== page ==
In COVID-19 crisis, patients are left waiting as hospitals put major surgeries on hold

“It's hard when you've been waiting, and you were so close."

Zach Branson was born with a rare liver disease. Doctors recently told Branson, a 33-year-old living in Whitewater, Colorado, that he wouldn’t survive much longer without a liver transplant. In a stroke of good luck, his uncle volunteered to be a living donor.

“Everything was finalized,” Branson said. “His liver was a great matchup for me.”

But in March, as the COVID-19 pandemic swept the country, Branson’s doctors postponed the transplant.

“I should essentially be in transplant surgery right now, but I'm currently not because of the pandemic that's going on,” Branson told ABC News on March 25.

Doctors across the country are making the difficult decision to postpone some major surgeries for several important reasons, according to Dr. Marc Boom, CEO of Houston Methodist Hospital.

“We want to free up beds for the potential surge of patients with [COVID-19],” Boom explained, saying hospitals also aim to “conserve our personal protective equipment,” like surgical masks and gloves. Boom said another important goal is to “decrease the traffic flow, honestly, of people coming in and out of the institution.”

Branson just received good news about his transplant: surgeons are rescheduling his surgery in order to get it done now before there is a peak of COVID-19 patients. Branson admits he is "a bit nervous" about the added risk of becoming infected with the virus, but said he was "quite resilient."

Medical professionals say they may have their patients’ health in mind when making the decision to postpone major procedures – but for patients like Larry Motto from New Jersey, whose kidney transplant was just placed on hold, it’s disappointing all the same.

“It was not a happy time because we have not had the easiest time in the past four years finding a match,” Motto said.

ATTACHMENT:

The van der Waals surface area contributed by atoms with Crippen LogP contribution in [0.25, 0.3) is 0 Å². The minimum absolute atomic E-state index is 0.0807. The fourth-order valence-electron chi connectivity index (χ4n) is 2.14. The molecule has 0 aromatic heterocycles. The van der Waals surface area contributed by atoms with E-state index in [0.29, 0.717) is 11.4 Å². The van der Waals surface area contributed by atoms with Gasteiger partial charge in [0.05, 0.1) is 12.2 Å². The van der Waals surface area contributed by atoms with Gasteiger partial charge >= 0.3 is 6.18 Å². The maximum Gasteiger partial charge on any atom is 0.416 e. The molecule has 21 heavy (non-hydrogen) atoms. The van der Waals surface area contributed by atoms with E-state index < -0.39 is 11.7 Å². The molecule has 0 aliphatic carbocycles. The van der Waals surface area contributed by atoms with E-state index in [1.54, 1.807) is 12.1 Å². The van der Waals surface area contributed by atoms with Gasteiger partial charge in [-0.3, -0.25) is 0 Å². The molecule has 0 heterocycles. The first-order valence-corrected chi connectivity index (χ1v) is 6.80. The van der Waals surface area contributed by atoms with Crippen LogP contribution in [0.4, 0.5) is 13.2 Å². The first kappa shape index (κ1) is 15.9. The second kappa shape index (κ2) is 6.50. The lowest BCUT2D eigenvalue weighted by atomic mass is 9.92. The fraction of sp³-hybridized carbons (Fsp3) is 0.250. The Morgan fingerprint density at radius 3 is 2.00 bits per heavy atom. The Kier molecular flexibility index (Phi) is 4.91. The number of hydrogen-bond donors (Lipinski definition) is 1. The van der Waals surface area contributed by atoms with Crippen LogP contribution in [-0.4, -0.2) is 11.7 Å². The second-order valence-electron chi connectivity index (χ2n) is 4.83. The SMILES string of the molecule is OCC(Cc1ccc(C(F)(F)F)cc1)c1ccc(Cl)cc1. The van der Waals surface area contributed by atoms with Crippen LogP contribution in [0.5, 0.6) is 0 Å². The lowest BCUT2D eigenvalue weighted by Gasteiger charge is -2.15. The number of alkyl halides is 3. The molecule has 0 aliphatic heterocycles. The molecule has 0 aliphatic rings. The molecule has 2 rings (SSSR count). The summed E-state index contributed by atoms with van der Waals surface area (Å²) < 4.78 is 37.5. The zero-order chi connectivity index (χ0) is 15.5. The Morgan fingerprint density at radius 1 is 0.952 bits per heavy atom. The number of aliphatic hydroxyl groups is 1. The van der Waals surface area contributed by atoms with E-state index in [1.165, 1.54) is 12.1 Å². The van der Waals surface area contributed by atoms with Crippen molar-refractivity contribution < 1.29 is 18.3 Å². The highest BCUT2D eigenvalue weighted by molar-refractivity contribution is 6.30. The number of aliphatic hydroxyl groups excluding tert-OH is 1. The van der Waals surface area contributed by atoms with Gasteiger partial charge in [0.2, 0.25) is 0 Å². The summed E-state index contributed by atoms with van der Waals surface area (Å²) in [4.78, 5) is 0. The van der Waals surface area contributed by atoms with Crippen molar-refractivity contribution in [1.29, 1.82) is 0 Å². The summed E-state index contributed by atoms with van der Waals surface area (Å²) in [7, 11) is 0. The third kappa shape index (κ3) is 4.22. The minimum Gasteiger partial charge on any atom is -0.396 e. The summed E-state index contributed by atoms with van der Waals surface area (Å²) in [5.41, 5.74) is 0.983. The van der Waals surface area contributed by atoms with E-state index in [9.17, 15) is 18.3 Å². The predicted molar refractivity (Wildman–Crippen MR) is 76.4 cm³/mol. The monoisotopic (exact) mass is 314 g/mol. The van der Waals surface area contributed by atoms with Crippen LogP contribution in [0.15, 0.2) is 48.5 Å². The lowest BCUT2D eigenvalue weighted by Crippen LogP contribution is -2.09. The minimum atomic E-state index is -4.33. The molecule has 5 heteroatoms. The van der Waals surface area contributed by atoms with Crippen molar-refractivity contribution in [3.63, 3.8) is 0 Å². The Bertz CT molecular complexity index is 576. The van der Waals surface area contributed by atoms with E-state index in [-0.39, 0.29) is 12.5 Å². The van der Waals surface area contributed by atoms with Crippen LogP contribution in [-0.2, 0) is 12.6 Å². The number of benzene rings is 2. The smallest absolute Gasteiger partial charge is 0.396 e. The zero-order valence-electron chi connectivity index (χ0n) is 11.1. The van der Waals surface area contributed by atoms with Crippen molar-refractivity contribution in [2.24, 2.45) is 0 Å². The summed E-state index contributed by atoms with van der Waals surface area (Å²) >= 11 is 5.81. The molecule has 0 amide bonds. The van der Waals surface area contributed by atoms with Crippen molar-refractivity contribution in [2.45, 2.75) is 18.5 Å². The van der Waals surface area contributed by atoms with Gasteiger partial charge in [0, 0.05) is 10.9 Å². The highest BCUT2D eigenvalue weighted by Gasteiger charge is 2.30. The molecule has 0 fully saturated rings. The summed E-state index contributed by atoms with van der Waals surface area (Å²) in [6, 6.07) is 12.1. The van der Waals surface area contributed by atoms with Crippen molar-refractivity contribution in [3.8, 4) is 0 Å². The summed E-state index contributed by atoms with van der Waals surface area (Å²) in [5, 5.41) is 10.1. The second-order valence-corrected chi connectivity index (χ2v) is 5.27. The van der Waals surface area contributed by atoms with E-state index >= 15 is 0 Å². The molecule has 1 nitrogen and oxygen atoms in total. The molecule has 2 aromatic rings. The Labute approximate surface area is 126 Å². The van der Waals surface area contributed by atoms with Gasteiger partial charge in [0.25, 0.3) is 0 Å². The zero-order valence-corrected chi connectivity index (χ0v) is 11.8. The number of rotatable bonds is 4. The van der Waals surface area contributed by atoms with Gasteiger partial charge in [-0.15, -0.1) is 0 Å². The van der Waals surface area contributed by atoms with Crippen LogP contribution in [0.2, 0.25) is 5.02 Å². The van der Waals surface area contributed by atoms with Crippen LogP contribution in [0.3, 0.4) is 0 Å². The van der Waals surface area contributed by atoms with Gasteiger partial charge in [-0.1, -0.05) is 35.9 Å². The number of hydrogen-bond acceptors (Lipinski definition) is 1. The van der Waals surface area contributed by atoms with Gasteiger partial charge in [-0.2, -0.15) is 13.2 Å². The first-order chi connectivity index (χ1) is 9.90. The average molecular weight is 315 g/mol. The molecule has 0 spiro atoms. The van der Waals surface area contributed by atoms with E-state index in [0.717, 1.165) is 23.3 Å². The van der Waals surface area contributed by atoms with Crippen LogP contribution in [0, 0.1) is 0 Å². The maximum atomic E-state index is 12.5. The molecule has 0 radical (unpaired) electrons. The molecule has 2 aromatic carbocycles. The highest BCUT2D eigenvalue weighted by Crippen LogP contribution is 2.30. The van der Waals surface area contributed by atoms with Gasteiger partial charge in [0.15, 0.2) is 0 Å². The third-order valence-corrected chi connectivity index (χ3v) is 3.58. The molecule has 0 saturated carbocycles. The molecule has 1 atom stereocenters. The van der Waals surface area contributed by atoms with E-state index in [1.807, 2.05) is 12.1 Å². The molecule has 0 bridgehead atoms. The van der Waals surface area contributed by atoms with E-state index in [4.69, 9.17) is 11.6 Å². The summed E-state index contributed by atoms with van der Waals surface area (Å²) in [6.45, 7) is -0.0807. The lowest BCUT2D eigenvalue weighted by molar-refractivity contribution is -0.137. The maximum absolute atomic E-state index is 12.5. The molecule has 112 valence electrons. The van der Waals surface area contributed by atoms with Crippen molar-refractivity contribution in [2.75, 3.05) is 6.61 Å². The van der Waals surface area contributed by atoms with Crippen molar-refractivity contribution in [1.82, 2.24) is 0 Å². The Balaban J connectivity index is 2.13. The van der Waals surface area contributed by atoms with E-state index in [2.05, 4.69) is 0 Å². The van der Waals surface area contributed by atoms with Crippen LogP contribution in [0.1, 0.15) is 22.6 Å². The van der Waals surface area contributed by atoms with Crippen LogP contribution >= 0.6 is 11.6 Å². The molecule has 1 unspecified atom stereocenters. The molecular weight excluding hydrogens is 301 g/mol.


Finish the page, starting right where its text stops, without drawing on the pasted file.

“It's hard when you've been waiting and you were so close. It was like there was the light at the end of the tunnel...and everything was taken away from us,” said Motto’s wife, Rebecca.

She added, "It was quite heartbreaking when we found out that it was cancelled but at the same time understandable with everything that was going on with the coronavirus."

Sherrie Kumm, a 33-year-old teacher’s assistant in Washington state, suffers from severe seizure disorder. When her doctors decided to postpone Kumm’s brain surgery, people in her community rallied to support her.

“My students had given me little cards, saying ‘I hope your surgery goes well,” Kumm said. “We love you and we’ll miss you.’”

For patients like Kumm, sometimes the waiting is the hardest part. “[My] whole family is now waiting. It’s like we're at the airport, you know, flying, standby.”

Cancer patients are another vulnerable population struggling for treatment during the pandemic. Alyson Vitticore, a Brooklyn native who temporarily moved to Buffalo, New York, is battling stage IV breast cancer. She just decided to reschedule surgery originally planned for April to remove her ovaries.

“We're being forced to make a lot of choices that we don’t know [are] right or wrong,” Kumm said.

Even for patients who are in good health, like expectant mother Jennifer Schleyer from Pennsylvania, the risks of contracting COVID-19 has amplified their anxieties and changed their routines. Schleyer and her husband, Blake, welcomed their new son Jackson shortly after their interview.

“Probably the scariest thing in all of this is just how small and fragile Jackson will be,” Schleyer said.

Due to new rules stemming from the pandemic, Schleyer’s 2-year-old son Brody wasn't allowed to visit his newborn sibling in the hospital.

“It’s such a big moment and I just want to share it with my whole family so it’s hard,” Schleyer said.

A longer wait for critical medical procedures may be a hard pill to swallow, but it’s an important step in protecting all patients as the country grapples with the pandemic, according to Boom.

“This is a community-wide effort to make sure that we have a controllable rate of increase in the [COVID-19] infection so that that capacity is always there for everybody, and we can manage this together,” Boom said. “It really is a team effort across our entire community.”